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Re: [TheCostumersManifesto] Digest Number 6

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  • Sarah P
    Hello there! This is The Raven. I m new to this e-group thing, but already I think I like it. Sort of like a chat room but it s e-mail. ^_^ You work with
    Message 1 of 5 , Oct 9, 2000
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      Hello there!

      This is The Raven. I'm new to this e-group thing, but already I think I
      like it. Sort of like a chat room but it's e-mail. ^_^

      You work with 4-H? Wonderful! I used to be in that club, even went to
      Nationals with Dairy Judging one year. Wish my county had've done horses,
      but it's small and isn't much of a farming county anymore like it was when I
      was there. Gee, that was only 6 years ago--how fast a place builds up!

      Anyway, I've got an idea for you about armor. I'm not sure if it would
      work, since I never have a chance or reason to build it (our theatre company
      doesn't often go for the flashy or unusual with its season choices), but
      here it is:

      Naugahide is wonderfully heavy-gauge vinyl used with upholstery and can be
      sewn into most shapes. Spray-paint with metallic paints or with a solution
      of white glue and bronzing powder, which can be aged by adding black paint a
      little at a time until desired color is reached. Gold turns to bronze or
      antiqued gold, silver into tarnished silver (highlight with un-adulterated
      silver), and copper the same. Adding decoration can be done with hot-glue,
      if it isn't too hot, and this can also be painted. Paint comes last. Fake
      jewels can also be hot-glued on. Naugahide can be found at JoAnn's,
      Hancock's, or any local fabric store that sells upholstery fabric.

      Leather is also a wonderful metal-substitute, so I've heard, because it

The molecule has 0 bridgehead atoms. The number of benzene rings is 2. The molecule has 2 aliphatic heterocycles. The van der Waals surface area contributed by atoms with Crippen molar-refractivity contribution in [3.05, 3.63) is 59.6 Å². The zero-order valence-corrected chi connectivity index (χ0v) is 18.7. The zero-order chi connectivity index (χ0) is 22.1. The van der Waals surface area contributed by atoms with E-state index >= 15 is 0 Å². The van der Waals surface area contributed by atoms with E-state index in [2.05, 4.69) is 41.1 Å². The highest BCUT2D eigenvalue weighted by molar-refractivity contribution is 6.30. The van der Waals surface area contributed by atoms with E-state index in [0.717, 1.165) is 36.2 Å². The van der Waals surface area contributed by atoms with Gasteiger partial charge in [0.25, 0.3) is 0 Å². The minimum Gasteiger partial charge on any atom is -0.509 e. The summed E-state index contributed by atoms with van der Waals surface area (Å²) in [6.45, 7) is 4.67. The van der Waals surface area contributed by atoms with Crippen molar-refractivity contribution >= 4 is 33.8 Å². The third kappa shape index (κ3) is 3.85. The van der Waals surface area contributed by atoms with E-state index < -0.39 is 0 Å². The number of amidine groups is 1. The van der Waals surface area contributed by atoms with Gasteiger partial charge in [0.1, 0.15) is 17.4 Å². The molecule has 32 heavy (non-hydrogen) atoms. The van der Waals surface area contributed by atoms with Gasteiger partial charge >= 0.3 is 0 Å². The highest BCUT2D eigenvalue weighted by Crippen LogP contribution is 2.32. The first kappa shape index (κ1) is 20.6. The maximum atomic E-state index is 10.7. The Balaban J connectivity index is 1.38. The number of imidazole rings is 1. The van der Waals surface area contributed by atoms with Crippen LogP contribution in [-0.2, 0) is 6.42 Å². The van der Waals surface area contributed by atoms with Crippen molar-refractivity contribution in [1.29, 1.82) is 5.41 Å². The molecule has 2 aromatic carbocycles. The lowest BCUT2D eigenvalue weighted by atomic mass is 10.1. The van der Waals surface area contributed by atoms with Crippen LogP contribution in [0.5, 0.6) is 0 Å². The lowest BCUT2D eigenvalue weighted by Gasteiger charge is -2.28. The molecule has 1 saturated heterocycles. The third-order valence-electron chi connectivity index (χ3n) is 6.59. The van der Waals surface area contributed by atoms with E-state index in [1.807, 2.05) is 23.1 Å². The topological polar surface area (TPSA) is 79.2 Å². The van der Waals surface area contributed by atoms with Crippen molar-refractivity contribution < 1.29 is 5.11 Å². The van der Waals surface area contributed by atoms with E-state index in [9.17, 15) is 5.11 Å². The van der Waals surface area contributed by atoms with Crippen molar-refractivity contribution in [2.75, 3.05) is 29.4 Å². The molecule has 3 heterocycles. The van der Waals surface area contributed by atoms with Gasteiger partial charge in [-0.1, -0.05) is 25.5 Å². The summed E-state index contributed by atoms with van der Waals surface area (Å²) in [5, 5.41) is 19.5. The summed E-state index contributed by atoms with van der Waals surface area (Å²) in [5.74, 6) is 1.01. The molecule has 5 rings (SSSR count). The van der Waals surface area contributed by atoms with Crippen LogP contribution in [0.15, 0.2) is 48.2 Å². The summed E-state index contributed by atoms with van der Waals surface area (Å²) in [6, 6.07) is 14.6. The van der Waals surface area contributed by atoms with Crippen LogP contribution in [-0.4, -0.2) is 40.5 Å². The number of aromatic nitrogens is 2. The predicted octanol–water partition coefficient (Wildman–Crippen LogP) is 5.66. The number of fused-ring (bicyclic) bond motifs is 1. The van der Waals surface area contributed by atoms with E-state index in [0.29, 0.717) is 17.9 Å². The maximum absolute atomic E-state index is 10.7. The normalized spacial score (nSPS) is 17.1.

paints well, can be shaped to any shape, and is stiff like metal when it
      isn't suede and is of a higher gauge than 4oz. weight. Tandy Leather
      Factory and other leather suppliers sell this stuff. Problem is, it's
      expensive. I'd love to use it for mask-work, but never have the budget.

      A heavy felt can also be used for armor-making--with a little help from
      every theatre costumer's friend: Sculpt-o-Coat! This stuff is a
      concentrated form of Elmer's white glue and is so thick it can stand up on
      its own. Dries clear, can be textured or smooth like glass (or metal) and
      stiffens any fabric. Thick felt is good for absorbing shock, such as sword,
      fist, mace, or whatever middle-ages weaponry can dish up--if it isn't real,
      i.e. made for stage. Paint like naugahide.

      Another substance I love and work often with is Thermoplastic, a type of
      "fabric" that's cheesecloth imbedded in a hot-glue or plastic matrix. It's
      as hard as Tupperware, not very bendable, and can be cut and formed to any
      shape. It comes in huge rolls, like fabric rolls. To form it, take a
      heat-gun and heat the thermoplastic until it softens (but NOT until it turns
      clear!!). Remove the heat and shape as soon as it cools enough to touch